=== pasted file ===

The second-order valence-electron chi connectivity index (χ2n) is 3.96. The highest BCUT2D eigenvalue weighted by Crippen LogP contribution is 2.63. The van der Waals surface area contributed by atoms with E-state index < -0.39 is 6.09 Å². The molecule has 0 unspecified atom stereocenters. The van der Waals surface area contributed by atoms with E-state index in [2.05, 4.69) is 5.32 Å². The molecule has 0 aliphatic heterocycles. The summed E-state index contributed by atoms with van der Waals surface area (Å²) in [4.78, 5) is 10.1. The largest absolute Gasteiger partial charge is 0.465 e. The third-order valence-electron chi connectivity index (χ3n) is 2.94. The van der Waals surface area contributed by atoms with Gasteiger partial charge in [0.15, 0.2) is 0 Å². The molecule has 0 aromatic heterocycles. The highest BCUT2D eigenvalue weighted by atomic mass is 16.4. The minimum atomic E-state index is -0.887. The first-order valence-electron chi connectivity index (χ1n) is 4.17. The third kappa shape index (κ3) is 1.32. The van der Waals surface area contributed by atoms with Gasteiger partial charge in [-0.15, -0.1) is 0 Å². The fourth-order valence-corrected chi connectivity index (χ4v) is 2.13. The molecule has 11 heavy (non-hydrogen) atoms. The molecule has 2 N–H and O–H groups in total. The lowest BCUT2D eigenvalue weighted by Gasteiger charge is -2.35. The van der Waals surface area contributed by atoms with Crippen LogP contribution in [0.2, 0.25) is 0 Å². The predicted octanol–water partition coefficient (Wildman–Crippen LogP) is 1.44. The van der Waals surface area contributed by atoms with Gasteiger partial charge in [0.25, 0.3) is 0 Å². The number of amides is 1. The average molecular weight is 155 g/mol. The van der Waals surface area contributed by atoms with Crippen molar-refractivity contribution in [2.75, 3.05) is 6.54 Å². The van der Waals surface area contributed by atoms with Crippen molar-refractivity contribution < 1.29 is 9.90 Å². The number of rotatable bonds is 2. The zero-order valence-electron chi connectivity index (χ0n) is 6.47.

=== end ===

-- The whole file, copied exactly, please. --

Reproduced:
The second-order valence-electron chi connectivity index (χ2n) is 3.96. The highest BCUT2D eigenvalue weighted by Crippen LogP contribution is 2.63. The van der Waals surface area contributed by atoms with E-state index < -0.39 is 6.09 Å². The molecule has 0 unspecified atom stereocenters. The van der Waals surface area contributed by atoms with E-state index in [2.05, 4.69) is 5.32 Å². The molecule has 0 aliphatic heterocycles. The summed E-state index contributed by atoms with van der Waals surface area (Å²) in [4.78, 5) is 10.1. The largest absolute Gasteiger partial charge is 0.465 e. The third-order valence-electron chi connectivity index (χ3n) is 2.94. The van der Waals surface area contributed by atoms with Gasteiger partial charge in [0.15, 0.2) is 0 Å². The molecule has 0 aromatic heterocycles. The highest BCUT2D eigenvalue weighted by atomic mass is 16.4. The minimum atomic E-state index is -0.887. The first-order valence-electron chi connectivity index (χ1n) is 4.17. The third kappa shape index (κ3) is 1.32. The van der Waals surface area contributed by atoms with Gasteiger partial charge in [-0.15, -0.1) is 0 Å². The fourth-order valence-corrected chi connectivity index (χ4v) is 2.13. The molecule has 11 heavy (non-hydrogen) atoms. The molecule has 2 N–H and O–H groups in total. The lowest BCUT2D eigenvalue weighted by Gasteiger charge is -2.35. The van der Waals surface area contributed by atoms with Crippen LogP contribution in [0.2, 0.25) is 0 Å². The predicted octanol–water partition coefficient (Wildman–Crippen LogP) is 1.44. The van der Waals surface area contributed by atoms with Gasteiger partial charge in [0.25, 0.3) is 0 Å². The number of amides is 1. The average molecular weight is 155 g/mol. The van der Waals surface area contributed by atoms with Crippen molar-refractivity contribution in [2.75, 3.05) is 6.54 Å². The van der Waals surface area contributed by atoms with Crippen molar-refractivity contribution < 1.29 is 9.90 Å². The number of rotatable bonds is 2. The zero-order valence-electron chi connectivity index (χ0n) is 6.47.